SKOPJE – Macedonia was without a government when the first International Whistleblower Day was held here in March 2017. Prime Minister Nikola Gruevski had been forced from office after whistleblowers exposed his illegal wiretapping of untold thousands of political opponents, activists and journalists.
The city was awash in chaos. Low-flying black helicopters and armed military vehicles were on patrol. Every Friday afternoon at the appointed time, angry citizens flung green paint-balls at government buildings. Undercover agents harassed and detained tourists who photographed the disorder. There were even rumors of an incursion by neighboring Serbia. Judging by the empty streets, many people feared the worst.
Special Prosecutor Katica Janeva, who was investigating Gruesvki, was scheduled to speak at a Whistleblower Day press conference but was barricaded in her office by the former prime minister’s loyalists. After an hour of jockeying, Janeva’s security detail managed to get her out of the building.
Five years later Skopje is at peace, and so are the whistleblowers who helped bring down Gruesvki, who decidedly is not. Gruesvki reportedly was smuggled out of the country in the trunk of a car in 2018 and granted political asylum by Hungarian Prime Minister Victor Orban. After a third conviction and prison sentence was handed down in April 2022 – seven years for embezzling €1.3 million from his own political party – Gruevski’s days on the lam may be coming to an end.
There were no blockades at the Whistleblower Day events on May 12, 2022. One of the whistleblowers, Gjorgji Lazarevski, was greeted with handshakes, hugs and well wishes by the crowd of about 100. “There is no giving up,” a smiling Lazarevski said. “Living in fear is not living.”
Once an outcast who spent a year in jail along with fellow whistleblower Zvonko Kostovski, Lazarevski sat comfortably among government officials, diplomats and journalists who never thought this day would come. Discreetly coming and going during the event were about 15 other victimized whistleblowers. Some of them told their stories directly to the government officials they say have failed to protect them from retaliation. (WNN is withholding their identities.)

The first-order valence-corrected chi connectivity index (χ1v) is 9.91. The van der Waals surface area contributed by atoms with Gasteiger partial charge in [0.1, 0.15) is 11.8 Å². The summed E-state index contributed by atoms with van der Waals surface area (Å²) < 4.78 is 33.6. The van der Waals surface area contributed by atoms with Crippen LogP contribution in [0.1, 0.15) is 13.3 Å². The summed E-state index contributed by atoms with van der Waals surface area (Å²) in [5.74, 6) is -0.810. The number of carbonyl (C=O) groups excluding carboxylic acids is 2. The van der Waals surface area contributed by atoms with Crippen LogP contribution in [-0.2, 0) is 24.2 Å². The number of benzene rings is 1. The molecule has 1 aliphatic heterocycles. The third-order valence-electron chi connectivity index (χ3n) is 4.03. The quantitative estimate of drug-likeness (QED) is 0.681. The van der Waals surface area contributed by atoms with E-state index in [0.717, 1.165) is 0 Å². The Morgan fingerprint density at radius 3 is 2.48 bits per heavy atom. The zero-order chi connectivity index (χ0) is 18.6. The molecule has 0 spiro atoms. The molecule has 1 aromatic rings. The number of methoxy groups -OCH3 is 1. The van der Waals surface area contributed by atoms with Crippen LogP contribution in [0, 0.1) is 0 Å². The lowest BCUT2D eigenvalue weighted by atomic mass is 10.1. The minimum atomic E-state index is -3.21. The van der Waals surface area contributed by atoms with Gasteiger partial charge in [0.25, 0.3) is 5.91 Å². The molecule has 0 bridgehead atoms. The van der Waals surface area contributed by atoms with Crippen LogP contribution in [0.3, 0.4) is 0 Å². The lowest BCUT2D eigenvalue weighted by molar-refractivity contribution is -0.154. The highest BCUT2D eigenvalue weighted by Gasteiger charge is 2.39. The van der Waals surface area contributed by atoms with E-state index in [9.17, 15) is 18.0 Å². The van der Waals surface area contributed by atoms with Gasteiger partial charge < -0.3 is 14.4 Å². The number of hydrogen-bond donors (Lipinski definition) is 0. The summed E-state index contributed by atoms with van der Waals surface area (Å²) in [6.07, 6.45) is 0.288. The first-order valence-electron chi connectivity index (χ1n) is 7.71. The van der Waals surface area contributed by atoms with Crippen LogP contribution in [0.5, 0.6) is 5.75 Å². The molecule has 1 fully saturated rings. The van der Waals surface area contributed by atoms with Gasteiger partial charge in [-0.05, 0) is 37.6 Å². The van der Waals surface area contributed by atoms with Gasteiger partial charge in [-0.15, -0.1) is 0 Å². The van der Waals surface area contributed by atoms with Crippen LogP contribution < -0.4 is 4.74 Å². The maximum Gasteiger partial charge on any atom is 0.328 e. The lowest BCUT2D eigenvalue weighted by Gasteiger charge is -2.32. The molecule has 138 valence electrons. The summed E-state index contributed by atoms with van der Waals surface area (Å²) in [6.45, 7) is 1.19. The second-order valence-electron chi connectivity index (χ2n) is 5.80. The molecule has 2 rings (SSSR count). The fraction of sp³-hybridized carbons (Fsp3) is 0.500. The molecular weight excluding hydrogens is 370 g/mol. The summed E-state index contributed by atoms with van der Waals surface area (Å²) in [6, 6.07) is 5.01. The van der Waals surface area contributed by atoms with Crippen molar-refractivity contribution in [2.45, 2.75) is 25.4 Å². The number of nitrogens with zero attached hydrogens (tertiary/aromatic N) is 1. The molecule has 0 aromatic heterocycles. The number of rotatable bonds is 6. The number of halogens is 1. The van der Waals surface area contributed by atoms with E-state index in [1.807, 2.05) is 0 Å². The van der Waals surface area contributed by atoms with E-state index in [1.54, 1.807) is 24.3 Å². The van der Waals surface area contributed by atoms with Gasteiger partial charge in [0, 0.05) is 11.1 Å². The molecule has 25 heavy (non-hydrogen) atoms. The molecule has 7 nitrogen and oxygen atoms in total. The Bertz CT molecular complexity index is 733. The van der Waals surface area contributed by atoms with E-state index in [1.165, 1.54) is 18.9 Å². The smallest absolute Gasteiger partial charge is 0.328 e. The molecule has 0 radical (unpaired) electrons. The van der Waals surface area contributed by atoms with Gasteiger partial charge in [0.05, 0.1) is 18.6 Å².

“I was literally thrown out on the street by my employer,” one said. “I asked for protection and have received no response. The government has shown no interest in my case whatsoever.”
“The reluctance to protect whistleblowers cannot be explained. Unfortunately the public agencies are frozen,” said Slagjana Taseva, the country’s most prominent anti-corruption activist. “We need to dig deeper into the problem. If we are hiding behind a tree, we are doing nothing.”
Taseva, who heads Transparency International’s Macedonian office, has faced backlash herself. Last year she lost a civil defamation case in connection with comments she made about the bankruptcy of ferro-nickel producer Feni Industries. “There are a dozen other people who are in the same position as me,” she said.
Still, others expressed hope, as every Western Balkan country now has in place a whistleblower law, an official mechanism for employees to seek protection, and at least one NGO that supports and advises whistleblowers.
“Significant steps have been made on anti-corruption. Whistleblowing is now in the mainstream in Southeast Europe,” said Desislava Gotskova, head of the Regional Anti-Corruption Initiative (RAI), an intergovernmental organization based in Sarajevo. RAI organized the Skopje events with the Southeast Europe Coalition on Whistleblower Protection and the Center for Investigative Journalism SCOOP.
“Whistleblowing is about the rule of law. It’s a service to society. It’s an example of patriotism and being an ideal citizen,” said David Greer, EU Ambassador to North Macedonia. “I have seen the change in culture. There is a greater understanding.”